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'I got to the end and thought, is that it?: When Dan Carter scored 20 points against Wales in his first start as an All Black

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(Photo JONATHAN BARRY/AFP via Getty Images)

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The All Blacks have released Dan Carter’s All Black debut from 2003 when the 21-year-old was plucked from the Crusaders and thrust into the spotlight of the international stage.


At the time, Carter had been playing second-five due to the on-going battle between the two best 10s in the country – Carlos Spencer and Andrew Mehrtens – at the Blues and Crusaders respectively.

The young pivot had originally been picked on the bench against England in Wellington for the first test of the year but had to watch as Jonny Wilkinson kicked five goals to hand the All Blacks a rare home loss 15-13. Reflecting in his autobiography My Story, Carter wrote that Wilkinson was ‘incredible’ and ‘kicked us out of the game’.

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“They were a very strong team, led by the guy who was probably the best first-five in the world at that point, Jonny Wilkinson,” he wrote.

“I was selected on the bench for the first test in Wellington on June 14, which was an honour – but also a reflection of my ability to cover two positions. I didn’t get on, and we lost. My first game with an All Blacks jersey on my back, and it was a loss to a team to which you really, really don’t want to lose.”

In the dressing room after the match, Carter described the mood as ‘incredibly dark’ which led to a realisation that the All Blacks are kept to a different standard.

“That’s when I first realised that All Blacks teams just can’t lose. Especially not at home. Especially not to England. It was a horrible sensation.”


Two years later Carter would get the chance to face off against Wilkinson on the same ground during the 2005 Lions Tour where he put together what is still considered the finest individual performance by a 10 of all time. But it was that loss to England which saw Carter get his first opportunity in the black jersey, elevated to the starting team to play Wales in Hamilton for the next week.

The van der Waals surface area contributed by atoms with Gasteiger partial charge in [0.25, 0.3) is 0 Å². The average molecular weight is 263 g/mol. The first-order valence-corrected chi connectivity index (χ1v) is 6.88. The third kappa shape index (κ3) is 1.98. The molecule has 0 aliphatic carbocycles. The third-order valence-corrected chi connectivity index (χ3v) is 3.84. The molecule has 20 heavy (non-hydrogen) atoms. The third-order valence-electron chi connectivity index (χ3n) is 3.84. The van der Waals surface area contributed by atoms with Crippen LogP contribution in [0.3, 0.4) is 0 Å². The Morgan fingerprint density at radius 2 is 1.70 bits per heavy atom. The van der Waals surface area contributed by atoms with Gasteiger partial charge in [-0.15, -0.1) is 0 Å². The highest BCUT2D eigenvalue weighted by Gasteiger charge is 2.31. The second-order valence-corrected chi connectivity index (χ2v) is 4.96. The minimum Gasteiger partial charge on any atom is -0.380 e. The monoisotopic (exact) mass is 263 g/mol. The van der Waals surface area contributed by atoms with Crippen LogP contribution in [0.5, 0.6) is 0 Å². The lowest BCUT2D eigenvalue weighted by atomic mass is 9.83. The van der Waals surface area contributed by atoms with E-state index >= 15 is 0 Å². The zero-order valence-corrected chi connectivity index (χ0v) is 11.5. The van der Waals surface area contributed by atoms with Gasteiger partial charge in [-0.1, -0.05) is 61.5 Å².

“The following day we reviewed the game, an excruciating process, before one of the coaches quietly told me I’d be starting the following week.”

The anticipation of starting a test for the All Blacks quickly washed away the feeling of the loss to England and Carter wrote of his excitement throughout the week. Surprisingly, he wrote that he was ‘more relaxed’ about the game than his Crusaders debut and was free from the burden of expectation heading into the game.

“For some reason I was more relaxed heading into my All Blacks debut than my first Crusaders game. Maybe it was the Mehrts situation, or because we were coming off a loss. But I didn’t feel the same burden of expectation, and instead relished all the theatre. The fireworks, the anthems – and the haka.”


The fleet-footed Carter dazzled on debut, showing glimpses of what he would eventually become. After starting the game wearing number 12, he had to change into a replacement number after having his jersey ripped.

Early in the second half Carter grabbed his first test try with a trademark fend after a long pass from Carlos Spencer, but fails to recall any of it writing that the game just went by in flash.

“You’d think my memory of my All Blacks debut would be really sharp, but it’s anything but. I remember kicking off – then suddenly the match was over.

“I got to the end and thought, is that it? I was so focused on the moment that I barely registered the wider game itself. Whatever happened, it didn’t affect my performance. I scored a try, kicked most of my goals and ended up with 20 points. A dream debut, with a 55 – 3 win.”

Watch Carter’s debut against Wales in Hamilton.


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